The Bodhisatta was once an ascetic who lived alone in the Himalayas. A god of perfect merit fell from heaven and was born inside a lotus. When the other lotuses withered, hers remained flawless. When the Bodhisatta noticed this, he walked out to inspect it, found the baby girl, and decided to raise her as his daughter. He gave her the name Asanka, meaning doubt.
When Asanka was sixteen years old, Indra, king of the gods, visited the Bodhisatta and gave her luxurious clothes and jewelry and a crystal palace that floated in the air while she was inside. Soon after, a forester saw her and told the king about her divine beauty. He immediately went to the forest, accompanied by his advisors and a large army, and asked the Bodhisatta to let him have her for marriage. The Bodhisatta agreed, but the king could not take her until he knew her name. He discussed it with his advisors and guessed many names, all wrong.
A year passed as they gathered more guesses, and he and his men suffered great hardship living in the forest; some died from snakes, flies, and cold; others were attacked by lions and such beasts. The king decided to give up and go home. As he left, Asanka stood at a window of her palace and called out to the king, telling him he would never find a wife as good as her and he should be more patient. In heaven, she said, the gods wait one thousand years to drink the juice from a special vine that makes them intoxicated for four months. So the king, swayed by both her words and her beauty, guessed names for another year.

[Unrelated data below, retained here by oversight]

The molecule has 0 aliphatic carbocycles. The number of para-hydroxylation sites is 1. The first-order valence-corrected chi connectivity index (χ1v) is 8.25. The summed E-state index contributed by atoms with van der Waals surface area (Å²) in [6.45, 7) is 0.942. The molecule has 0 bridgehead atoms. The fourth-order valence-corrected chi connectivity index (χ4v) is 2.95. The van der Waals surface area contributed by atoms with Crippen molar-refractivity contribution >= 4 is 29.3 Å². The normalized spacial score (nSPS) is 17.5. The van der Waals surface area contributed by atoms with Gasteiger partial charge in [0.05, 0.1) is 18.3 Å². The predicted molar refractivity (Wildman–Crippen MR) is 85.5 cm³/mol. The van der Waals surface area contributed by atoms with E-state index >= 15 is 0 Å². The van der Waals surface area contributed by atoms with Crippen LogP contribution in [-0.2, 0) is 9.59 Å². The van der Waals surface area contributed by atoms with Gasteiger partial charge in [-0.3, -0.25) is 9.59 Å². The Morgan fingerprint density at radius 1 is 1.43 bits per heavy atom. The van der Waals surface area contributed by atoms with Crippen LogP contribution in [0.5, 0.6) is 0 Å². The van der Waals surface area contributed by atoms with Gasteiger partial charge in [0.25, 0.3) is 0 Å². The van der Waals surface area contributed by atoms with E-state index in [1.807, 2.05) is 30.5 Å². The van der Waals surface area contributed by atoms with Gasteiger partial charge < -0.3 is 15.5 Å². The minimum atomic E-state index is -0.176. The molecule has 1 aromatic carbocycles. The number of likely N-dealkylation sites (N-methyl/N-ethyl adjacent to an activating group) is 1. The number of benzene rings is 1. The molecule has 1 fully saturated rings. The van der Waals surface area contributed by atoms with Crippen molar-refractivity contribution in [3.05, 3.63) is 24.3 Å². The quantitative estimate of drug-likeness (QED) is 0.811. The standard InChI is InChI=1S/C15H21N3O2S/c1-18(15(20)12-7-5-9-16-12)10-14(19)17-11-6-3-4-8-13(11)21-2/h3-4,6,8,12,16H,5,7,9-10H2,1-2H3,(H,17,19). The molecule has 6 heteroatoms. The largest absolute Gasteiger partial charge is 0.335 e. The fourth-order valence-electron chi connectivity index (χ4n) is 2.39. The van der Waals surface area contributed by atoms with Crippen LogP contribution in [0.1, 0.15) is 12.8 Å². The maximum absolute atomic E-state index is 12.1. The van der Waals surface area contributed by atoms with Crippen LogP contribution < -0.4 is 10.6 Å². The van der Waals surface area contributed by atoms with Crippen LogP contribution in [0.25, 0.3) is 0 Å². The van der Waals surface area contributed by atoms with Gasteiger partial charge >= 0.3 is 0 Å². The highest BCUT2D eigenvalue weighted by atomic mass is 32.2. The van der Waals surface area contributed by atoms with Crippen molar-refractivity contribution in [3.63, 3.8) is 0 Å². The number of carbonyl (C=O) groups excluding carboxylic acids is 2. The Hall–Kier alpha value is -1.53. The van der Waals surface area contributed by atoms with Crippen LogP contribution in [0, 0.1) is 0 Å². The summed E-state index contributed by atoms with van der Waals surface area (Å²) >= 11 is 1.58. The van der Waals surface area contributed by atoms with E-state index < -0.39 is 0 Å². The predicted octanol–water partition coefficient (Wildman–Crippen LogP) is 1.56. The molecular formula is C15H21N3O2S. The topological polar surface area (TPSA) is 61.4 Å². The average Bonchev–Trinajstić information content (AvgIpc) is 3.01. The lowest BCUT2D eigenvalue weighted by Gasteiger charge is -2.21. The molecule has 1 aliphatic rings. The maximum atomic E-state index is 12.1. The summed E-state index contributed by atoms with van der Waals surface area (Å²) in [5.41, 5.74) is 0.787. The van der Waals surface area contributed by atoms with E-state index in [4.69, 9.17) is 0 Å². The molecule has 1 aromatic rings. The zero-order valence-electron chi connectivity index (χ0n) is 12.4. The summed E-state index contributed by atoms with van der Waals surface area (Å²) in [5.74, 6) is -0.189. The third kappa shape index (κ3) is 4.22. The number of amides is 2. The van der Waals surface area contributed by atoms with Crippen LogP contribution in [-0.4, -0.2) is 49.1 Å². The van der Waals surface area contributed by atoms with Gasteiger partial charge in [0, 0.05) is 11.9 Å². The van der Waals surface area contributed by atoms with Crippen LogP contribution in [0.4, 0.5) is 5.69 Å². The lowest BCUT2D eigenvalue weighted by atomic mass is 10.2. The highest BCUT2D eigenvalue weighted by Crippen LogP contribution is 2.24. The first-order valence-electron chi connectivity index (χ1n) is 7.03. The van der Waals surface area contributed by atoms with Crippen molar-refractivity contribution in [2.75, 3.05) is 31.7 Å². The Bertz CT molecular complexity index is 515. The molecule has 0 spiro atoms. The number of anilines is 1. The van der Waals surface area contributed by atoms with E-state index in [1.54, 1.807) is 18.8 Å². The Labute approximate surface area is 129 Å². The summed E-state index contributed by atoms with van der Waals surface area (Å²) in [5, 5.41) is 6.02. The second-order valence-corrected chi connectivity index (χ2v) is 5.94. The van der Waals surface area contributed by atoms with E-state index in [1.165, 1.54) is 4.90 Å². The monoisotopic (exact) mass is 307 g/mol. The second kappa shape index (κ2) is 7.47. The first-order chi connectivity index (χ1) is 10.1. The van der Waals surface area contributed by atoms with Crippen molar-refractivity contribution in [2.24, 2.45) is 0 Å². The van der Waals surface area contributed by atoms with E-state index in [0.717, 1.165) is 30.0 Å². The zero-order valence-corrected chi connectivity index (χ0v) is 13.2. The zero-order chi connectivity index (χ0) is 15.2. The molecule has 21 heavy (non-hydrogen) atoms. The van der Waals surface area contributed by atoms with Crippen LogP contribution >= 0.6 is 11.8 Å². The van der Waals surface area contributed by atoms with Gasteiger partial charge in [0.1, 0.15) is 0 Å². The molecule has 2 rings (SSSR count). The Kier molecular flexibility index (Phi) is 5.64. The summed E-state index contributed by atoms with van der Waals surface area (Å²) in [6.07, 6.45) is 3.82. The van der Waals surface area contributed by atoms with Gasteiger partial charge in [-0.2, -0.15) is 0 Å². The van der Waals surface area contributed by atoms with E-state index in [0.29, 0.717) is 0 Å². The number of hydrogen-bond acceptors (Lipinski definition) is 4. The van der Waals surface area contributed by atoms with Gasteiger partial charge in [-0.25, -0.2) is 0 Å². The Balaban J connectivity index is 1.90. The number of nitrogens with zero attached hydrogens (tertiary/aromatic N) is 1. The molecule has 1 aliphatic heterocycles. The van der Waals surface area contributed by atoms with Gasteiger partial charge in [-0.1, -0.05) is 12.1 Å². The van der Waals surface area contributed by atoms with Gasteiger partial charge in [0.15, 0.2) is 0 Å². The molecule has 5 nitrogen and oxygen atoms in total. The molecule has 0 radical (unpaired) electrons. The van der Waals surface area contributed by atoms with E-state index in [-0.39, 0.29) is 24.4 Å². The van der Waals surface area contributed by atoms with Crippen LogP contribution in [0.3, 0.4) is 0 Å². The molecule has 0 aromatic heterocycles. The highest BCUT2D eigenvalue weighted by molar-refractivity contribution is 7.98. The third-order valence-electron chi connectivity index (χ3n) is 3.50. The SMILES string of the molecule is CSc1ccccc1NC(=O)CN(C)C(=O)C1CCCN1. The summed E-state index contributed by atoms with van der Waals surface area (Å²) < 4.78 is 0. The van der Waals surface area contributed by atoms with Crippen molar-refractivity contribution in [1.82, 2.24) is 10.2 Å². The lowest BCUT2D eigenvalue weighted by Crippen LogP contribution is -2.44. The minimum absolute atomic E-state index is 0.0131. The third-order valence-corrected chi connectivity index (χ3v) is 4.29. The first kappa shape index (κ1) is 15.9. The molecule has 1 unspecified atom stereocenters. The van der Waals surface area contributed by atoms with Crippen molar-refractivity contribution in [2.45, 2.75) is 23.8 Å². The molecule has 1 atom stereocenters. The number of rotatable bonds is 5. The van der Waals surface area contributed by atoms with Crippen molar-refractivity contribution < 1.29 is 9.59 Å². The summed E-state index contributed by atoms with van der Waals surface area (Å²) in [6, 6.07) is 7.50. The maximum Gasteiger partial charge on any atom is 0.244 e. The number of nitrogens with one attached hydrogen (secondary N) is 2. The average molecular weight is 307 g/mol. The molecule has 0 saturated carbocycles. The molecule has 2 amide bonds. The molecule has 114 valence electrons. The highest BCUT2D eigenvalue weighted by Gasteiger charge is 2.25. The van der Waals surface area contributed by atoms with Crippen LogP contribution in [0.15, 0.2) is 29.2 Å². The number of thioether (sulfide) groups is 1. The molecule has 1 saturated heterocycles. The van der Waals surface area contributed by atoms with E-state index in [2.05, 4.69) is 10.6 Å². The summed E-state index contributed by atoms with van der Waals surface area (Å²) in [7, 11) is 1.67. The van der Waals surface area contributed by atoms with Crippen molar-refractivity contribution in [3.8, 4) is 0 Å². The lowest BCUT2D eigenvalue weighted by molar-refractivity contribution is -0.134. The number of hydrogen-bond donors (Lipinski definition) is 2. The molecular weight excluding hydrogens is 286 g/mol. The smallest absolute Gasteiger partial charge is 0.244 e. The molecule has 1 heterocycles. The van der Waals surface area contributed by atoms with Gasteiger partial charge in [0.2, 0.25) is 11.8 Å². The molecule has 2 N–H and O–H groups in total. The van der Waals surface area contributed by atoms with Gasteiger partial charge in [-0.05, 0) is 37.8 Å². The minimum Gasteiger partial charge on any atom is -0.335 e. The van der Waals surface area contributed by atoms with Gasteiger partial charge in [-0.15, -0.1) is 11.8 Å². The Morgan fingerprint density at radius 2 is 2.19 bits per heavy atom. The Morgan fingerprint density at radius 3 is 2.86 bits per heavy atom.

Once more failing to find her name, the king decided to leave. And again Asanka appeared at her crystal window and told him one time a crane flew to the top of a hill and wanted to stay there for a full day. Indra divined the bird’s wish and diverted a stream to the hilltop so the crane could feed. “The crane’s hope was fulfilled,” she told the king, “and yours could be too.” So the king remained for a third year and presented more names, all wrong, to the Bodhisatta.
Once again frustrated, the king set off for home. When he saw Asanka at her window he told her it had all been too much and while her words were sweet, she had not helped him. “You promised I would succeed, but it was all talk with no performance. My men and I have suffered greatly and I doubt my life will be terrible without you as my wife.” Hearing his words, Asanka told the king he had just said her name in his farewell; surely he could figure it out now. And he did. So the king took his new bride and returned home, and they lived happily ever after.
In the Lifetime of the Buddha
The king and Asanka were earlier births of one of the Buddha’s junior disciples and his former wife. Because he was new, his food was poor (lumpy gruel with stale or rotting ingredients and dried or burnt sprouts) and he did not get enough to stay healthy. So he started to return each morning to the wife he left behind and she gave him delicious rice with sauce and curry. This made him miss his former life, and with her encouragement he decided to leave the monkhood.
The Buddha told the disciple this story so he knew that in the past his wife’s behavior had caused him three years of misery and made many men suffer and die. After talking to the Buddha this disciple gained new understanding and chose to stay.